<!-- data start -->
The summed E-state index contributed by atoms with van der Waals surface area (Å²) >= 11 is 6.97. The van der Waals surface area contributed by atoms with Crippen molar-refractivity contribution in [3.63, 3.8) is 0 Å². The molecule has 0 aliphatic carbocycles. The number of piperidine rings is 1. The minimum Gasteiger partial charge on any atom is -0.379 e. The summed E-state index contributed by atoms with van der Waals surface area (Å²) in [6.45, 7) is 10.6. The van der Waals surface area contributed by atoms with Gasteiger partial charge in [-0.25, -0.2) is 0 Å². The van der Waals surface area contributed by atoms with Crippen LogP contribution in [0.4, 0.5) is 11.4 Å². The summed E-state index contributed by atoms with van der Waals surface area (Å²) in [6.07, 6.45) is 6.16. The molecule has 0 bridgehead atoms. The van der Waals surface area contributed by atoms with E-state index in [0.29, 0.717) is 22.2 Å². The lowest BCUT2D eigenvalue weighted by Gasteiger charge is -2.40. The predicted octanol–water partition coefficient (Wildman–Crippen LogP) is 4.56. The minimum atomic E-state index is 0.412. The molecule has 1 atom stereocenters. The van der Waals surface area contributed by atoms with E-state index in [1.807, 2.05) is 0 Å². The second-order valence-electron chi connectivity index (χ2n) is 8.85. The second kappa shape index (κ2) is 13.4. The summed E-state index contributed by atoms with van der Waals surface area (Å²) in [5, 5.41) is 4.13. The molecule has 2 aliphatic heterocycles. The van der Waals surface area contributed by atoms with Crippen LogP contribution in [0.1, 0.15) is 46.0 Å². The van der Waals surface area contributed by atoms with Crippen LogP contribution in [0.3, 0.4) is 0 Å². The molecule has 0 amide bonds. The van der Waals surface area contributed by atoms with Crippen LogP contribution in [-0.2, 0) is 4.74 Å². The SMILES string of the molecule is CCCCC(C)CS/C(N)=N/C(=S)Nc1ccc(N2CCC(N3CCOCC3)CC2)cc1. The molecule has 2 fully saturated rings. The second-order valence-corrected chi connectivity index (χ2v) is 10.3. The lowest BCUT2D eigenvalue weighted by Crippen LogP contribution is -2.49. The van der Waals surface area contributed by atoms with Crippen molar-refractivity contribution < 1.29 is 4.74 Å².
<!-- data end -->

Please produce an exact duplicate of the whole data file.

The summed E-state index contributed by atoms with van der Waals surface area (Å²) >= 11 is 6.97. The van der Waals surface area contributed by atoms with Crippen molar-refractivity contribution in [3.63, 3.8) is 0 Å². The molecule has 0 aliphatic carbocycles. The number of piperidine rings is 1. The minimum Gasteiger partial charge on any atom is -0.379 e. The summed E-state index contributed by atoms with van der Waals surface area (Å²) in [6.45, 7) is 10.6. The van der Waals surface area contributed by atoms with Gasteiger partial charge in [-0.25, -0.2) is 0 Å². The van der Waals surface area contributed by atoms with Crippen LogP contribution in [0.4, 0.5) is 11.4 Å². The summed E-state index contributed by atoms with van der Waals surface area (Å²) in [6.07, 6.45) is 6.16. The molecule has 0 bridgehead atoms. The van der Waals surface area contributed by atoms with E-state index in [0.29, 0.717) is 22.2 Å². The lowest BCUT2D eigenvalue weighted by Gasteiger charge is -2.40. The predicted octanol–water partition coefficient (Wildman–Crippen LogP) is 4.56. The minimum atomic E-state index is 0.412. The molecule has 1 atom stereocenters. The van der Waals surface area contributed by atoms with E-state index in [1.807, 2.05) is 0 Å². The second-order valence-electron chi connectivity index (χ2n) is 8.85. The second kappa shape index (κ2) is 13.4. The summed E-state index contributed by atoms with van der Waals surface area (Å²) in [5, 5.41) is 4.13. The molecule has 2 aliphatic heterocycles. The van der Waals surface area contributed by atoms with Crippen LogP contribution in [0.1, 0.15) is 46.0 Å². The van der Waals surface area contributed by atoms with Crippen LogP contribution in [0.3, 0.4) is 0 Å². The molecule has 0 amide bonds. The van der Waals surface area contributed by atoms with Crippen LogP contribution in [-0.2, 0) is 4.74 Å². The SMILES string of the molecule is CCCCC(C)CS/C(N)=N/C(=S)Nc1ccc(N2CCC(N3CCOCC3)CC2)cc1. The molecule has 2 fully saturated rings. The second-order valence-corrected chi connectivity index (χ2v) is 10.3. The lowest BCUT2D eigenvalue weighted by Crippen LogP contribution is -2.49. The van der Waals surface area contributed by atoms with Crippen molar-refractivity contribution < 1.29 is 4.74 Å².